>similar to what you were suggesting except I need to read GD
>DURING the move.)

There is dither and delay in the production of the GD numbers.
In fact, you can -really- be misled if you try that on an LX200gps.
(in all autostars, do not interrogate it for position more than twice
per second, if that).  At least in the LX200gps, the function which
reads and translates the encoders operates asynchronously from the
:GD# routine... and they're not "thread safe" so you can get mixed
partial results sent back up the wire (see it shift 90 degrees for 1/4 second!).

>Now that I understand things a little better, I think I might be able to 
>write something that will always work and automatically take a particular
>scope's peculiarities into account in "Centering" mode for Dec motion. 

It was hitting the word "always" which caused ROTFL action...
(wiping tears from my eyes...)

>Not positive I can do it though.  The acceleration scheme
>programmed in to the motor PICs is really disgusting...

I'm still not completely convinced it's not in the Autostar programming
instead of the PIC, but Andrew's studied it harder and more recently
than i have.  A test would be to command a guide motion, then *disconnect
the Autostar* and see if the PIC still ramps up after 6 seconds.
If it does, it's PIC and all hope is lost.  If it doesn't, then...

>As is the automatic switching to Guide mode for Mg commands.
>I mean, couldn't they have trusted us to set the speed
>the way we wanted it for Mg commands.  :-) 

Meade's reasonable stance:  If you're guiding, you're not slewing.
Hence once you start sending Guide commands, you -want- to run
at Guide speed.
If you want to slew, or GoTo, then prepare the turf to a known
state by sending a speed command before sending the :Motion command.

> I used to work in the Multics system 

... what is it about Meade scopes that attracts the Multics crowd?
You are perhaps the 5th or 6th whom i've "met" dealing with Autostar issues.

> where the philosophy was "If it won't
>HURT the user to be able to do something, don't restrict him
>from doing it...  He might be smarter than you..."

..and from that crowd we got Unix, whose view is: "ignore the user,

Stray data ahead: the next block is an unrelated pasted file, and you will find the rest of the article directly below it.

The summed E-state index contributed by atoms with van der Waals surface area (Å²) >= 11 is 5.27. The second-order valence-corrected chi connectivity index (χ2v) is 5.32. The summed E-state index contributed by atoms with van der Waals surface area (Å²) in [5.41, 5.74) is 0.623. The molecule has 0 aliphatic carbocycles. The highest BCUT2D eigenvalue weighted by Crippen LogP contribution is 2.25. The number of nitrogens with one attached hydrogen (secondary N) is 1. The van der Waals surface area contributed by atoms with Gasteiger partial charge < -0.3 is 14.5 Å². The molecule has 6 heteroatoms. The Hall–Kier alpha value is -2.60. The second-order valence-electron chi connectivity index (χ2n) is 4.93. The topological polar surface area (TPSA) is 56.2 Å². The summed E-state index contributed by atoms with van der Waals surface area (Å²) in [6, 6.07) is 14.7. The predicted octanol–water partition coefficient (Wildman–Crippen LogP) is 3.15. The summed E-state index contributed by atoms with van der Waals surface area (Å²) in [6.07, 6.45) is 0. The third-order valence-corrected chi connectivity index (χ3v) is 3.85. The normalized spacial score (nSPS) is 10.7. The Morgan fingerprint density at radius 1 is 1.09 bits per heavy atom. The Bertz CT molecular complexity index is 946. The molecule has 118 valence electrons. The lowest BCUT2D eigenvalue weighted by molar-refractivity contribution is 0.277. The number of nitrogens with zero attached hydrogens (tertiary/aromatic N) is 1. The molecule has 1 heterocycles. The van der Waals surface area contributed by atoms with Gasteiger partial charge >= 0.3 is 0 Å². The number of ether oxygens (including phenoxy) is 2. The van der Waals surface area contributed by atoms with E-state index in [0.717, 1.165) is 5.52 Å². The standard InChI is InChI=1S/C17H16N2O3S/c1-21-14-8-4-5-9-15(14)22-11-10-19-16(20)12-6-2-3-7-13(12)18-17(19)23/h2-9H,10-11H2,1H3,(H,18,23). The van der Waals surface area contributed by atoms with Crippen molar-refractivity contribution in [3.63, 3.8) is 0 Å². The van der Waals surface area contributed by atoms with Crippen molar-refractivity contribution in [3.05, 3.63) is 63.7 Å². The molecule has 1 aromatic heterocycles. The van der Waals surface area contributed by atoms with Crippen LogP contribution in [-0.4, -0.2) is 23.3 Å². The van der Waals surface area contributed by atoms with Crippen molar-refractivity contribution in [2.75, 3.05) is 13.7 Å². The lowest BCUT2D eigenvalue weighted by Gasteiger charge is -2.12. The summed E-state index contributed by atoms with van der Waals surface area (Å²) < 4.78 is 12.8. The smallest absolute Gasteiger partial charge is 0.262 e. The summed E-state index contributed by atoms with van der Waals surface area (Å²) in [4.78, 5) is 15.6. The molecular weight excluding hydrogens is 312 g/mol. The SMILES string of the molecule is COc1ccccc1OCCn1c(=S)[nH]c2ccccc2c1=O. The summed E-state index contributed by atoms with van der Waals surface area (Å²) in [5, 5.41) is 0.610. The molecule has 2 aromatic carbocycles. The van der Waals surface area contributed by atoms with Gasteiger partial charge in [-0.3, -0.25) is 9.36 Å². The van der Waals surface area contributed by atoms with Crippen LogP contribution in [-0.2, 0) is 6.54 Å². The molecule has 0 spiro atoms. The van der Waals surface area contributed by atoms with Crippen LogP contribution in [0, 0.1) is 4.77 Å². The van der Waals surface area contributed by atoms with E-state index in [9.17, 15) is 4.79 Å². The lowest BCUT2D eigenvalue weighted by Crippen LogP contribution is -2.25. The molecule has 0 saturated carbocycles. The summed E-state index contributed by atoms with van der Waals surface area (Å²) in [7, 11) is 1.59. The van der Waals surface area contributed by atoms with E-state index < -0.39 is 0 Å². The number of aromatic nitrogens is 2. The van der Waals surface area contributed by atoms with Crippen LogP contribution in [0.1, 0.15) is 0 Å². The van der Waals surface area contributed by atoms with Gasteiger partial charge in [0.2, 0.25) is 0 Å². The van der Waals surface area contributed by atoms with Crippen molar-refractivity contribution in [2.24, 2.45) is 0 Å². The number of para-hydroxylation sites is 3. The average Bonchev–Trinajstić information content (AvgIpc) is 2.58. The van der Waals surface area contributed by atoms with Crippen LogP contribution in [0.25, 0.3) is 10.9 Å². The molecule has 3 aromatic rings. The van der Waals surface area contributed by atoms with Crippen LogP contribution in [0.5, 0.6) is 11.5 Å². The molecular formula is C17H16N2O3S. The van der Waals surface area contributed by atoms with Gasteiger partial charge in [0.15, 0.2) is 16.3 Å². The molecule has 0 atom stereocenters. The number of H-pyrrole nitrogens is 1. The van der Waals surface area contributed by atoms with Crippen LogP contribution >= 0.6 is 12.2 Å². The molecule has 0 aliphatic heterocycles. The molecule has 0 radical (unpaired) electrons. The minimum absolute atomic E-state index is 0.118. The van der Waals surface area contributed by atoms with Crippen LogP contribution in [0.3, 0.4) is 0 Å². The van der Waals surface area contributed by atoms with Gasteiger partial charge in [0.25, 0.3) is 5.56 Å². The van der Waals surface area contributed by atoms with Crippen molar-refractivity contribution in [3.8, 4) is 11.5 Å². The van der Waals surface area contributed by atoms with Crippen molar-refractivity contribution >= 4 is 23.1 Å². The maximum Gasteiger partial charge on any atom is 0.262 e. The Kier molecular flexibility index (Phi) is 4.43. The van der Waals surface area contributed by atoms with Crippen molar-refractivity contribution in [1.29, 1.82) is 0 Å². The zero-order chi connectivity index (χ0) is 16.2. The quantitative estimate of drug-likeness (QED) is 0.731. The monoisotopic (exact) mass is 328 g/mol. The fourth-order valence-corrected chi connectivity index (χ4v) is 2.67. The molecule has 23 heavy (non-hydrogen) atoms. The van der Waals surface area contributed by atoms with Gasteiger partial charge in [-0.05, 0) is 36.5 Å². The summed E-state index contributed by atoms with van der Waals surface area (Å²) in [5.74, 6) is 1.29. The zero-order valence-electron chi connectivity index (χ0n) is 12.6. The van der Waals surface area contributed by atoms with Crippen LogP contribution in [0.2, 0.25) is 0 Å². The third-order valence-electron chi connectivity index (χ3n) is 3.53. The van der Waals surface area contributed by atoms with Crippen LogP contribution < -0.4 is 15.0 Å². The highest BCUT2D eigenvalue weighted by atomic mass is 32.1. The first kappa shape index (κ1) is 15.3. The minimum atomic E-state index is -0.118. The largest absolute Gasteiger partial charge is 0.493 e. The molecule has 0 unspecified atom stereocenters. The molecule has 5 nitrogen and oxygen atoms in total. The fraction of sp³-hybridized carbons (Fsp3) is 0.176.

kernel mode is holy" ... so much for "trust".  
Gimme DEC's VMS any day....  (12 microseconds after putting a signal on an
external wire, you could be inside a user's program dealing with it... 
even if the program was written in Fortran).  _That's_ trust.

>I am visualizing a two-stage approach where I use Guide mode
>first.  If the scope can handle it, then I go with it.  If not,
>I switch Dec to Centering mode and gradually increment
>Mn and Ms times to see how long is required to cause
>sufficient motion without overshooting too much.

You have additional speed control... you can set a "maximum slew
speed limit" (:W? I'm not near the docs)... and that's in degrees
per second (floating point allowed, 8 maximum).  Then just command
a max-speed slew (:Mn#).  This gives you far finer control than
just the four :Rate commands.   The 497 (again, i'm not near my notes)
may also support the :R1# :R2# :R3# ...:R9#  commands, which are equivalent
to selecting handbox speed keys 1 thru 9.

> The acceleration
>is the worst part of this scheme though.  I might not be able to
>properly take it into account.  I might have to remember which direction
>was last issued and have different time values depending on whether
>a reversal is called for.  Pretty complicated but only testing
>will show whether I can make it reliable.  I have already separated
>the code into two different calibration schemes, one for the LX-200s
>and one for Autostar-controlled scopes.  This is so I don't break